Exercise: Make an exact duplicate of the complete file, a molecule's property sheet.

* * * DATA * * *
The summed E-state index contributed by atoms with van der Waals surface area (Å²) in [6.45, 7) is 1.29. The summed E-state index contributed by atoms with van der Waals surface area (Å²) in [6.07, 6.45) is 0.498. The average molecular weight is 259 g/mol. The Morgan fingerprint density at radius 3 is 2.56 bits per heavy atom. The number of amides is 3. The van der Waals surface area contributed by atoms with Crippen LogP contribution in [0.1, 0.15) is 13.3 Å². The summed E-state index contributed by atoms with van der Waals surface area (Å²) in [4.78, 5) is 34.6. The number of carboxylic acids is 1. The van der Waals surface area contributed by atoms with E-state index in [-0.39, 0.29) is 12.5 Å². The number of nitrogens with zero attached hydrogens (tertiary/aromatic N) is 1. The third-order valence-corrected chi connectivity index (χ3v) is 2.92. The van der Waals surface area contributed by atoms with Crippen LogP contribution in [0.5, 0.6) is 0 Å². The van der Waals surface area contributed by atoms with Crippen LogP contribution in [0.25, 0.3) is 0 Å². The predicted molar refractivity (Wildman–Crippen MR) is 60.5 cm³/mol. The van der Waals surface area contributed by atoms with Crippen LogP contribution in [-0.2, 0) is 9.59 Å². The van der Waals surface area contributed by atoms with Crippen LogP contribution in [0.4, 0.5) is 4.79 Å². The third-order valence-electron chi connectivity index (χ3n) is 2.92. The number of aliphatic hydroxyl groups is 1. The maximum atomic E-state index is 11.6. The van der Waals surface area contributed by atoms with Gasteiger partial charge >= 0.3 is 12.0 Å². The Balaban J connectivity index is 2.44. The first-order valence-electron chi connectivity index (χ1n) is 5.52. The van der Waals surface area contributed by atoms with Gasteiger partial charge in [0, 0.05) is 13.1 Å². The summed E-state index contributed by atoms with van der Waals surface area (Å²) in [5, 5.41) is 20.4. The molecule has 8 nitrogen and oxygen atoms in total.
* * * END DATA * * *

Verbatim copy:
The summed E-state index contributed by atoms with van der Waals surface area (Å²) in [6.45, 7) is 1.29. The summed E-state index contributed by atoms with van der Waals surface area (Å²) in [6.07, 6.45) is 0.498. The average molecular weight is 259 g/mol. The Morgan fingerprint density at radius 3 is 2.56 bits per heavy atom. The number of amides is 3. The van der Waals surface area contributed by atoms with Crippen LogP contribution in [0.1, 0.15) is 13.3 Å². The summed E-state index contributed by atoms with van der Waals surface area (Å²) in [4.78, 5) is 34.6. The number of carboxylic acids is 1. The van der Waals surface area contributed by atoms with E-state index in [-0.39, 0.29) is 12.5 Å². The number of nitrogens with zero attached hydrogens (tertiary/aromatic N) is 1. The third-order valence-corrected chi connectivity index (χ3v) is 2.92. The van der Waals surface area contributed by atoms with Crippen LogP contribution in [0.5, 0.6) is 0 Å². The van der Waals surface area contributed by atoms with Crippen LogP contribution in [0.25, 0.3) is 0 Å². The predicted molar refractivity (Wildman–Crippen MR) is 60.5 cm³/mol. The van der Waals surface area contributed by atoms with Crippen LogP contribution in [-0.2, 0) is 9.59 Å². The van der Waals surface area contributed by atoms with Crippen LogP contribution in [0.4, 0.5) is 4.79 Å². The third-order valence-electron chi connectivity index (χ3n) is 2.92. The number of aliphatic hydroxyl groups is 1. The maximum atomic E-state index is 11.6. The van der Waals surface area contributed by atoms with Gasteiger partial charge >= 0.3 is 12.0 Å². The Balaban J connectivity index is 2.44. The first-order valence-electron chi connectivity index (χ1n) is 5.52. The van der Waals surface area contributed by atoms with Gasteiger partial charge in [0, 0.05) is 13.1 Å². The summed E-state index contributed by atoms with van der Waals surface area (Å²) in [5, 5.41) is 20.4. The molecule has 8 nitrogen and oxygen atoms in total.